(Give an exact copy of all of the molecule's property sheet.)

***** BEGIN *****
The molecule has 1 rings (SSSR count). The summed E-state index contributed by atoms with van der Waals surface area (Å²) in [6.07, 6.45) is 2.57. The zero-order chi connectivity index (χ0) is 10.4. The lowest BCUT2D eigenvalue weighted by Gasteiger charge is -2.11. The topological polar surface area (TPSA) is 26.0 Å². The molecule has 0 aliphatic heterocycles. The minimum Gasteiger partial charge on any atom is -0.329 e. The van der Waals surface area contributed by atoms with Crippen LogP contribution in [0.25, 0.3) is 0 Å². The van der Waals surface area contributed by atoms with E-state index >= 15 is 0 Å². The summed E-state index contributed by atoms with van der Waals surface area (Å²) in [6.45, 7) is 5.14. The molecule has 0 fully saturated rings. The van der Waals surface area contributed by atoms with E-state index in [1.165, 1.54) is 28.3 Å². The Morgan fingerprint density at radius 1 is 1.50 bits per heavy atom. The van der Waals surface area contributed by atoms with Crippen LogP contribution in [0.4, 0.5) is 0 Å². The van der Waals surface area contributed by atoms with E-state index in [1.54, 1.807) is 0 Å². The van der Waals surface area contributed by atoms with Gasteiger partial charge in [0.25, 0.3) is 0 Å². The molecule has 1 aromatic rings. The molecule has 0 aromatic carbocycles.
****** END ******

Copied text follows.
The molecule has 1 rings (SSSR count). The summed E-state index contributed by atoms with van der Waals surface area (Å²) in [6.07, 6.45) is 2.57. The zero-order chi connectivity index (χ0) is 10.4. The lowest BCUT2D eigenvalue weighted by Gasteiger charge is -2.11. The topological polar surface area (TPSA) is 26.0 Å². The molecule has 0 aliphatic heterocycles. The minimum Gasteiger partial charge on any atom is -0.329 e. The van der Waals surface area contributed by atoms with Crippen LogP contribution in [0.25, 0.3) is 0 Å². The van der Waals surface area contributed by atoms with E-state index >= 15 is 0 Å². The summed E-state index contributed by atoms with van der Waals surface area (Å²) in [6.45, 7) is 5.14. The molecule has 0 fully saturated rings. The van der Waals surface area contributed by atoms with E-state index in [1.165, 1.54) is 28.3 Å². The Morgan fingerprint density at radius 1 is 1.50 bits per heavy atom. The van der Waals surface area contributed by atoms with Crippen LogP contribution in [0.4, 0.5) is 0 Å². The van der Waals surface area contributed by atoms with E-state index in [1.54, 1.807) is 0 Å². The van der Waals surface area contributed by atoms with Gasteiger partial charge in [0.25, 0.3) is 0 Å². The molecule has 1 aromatic rings. The molecule has 0 aromatic carbocycles.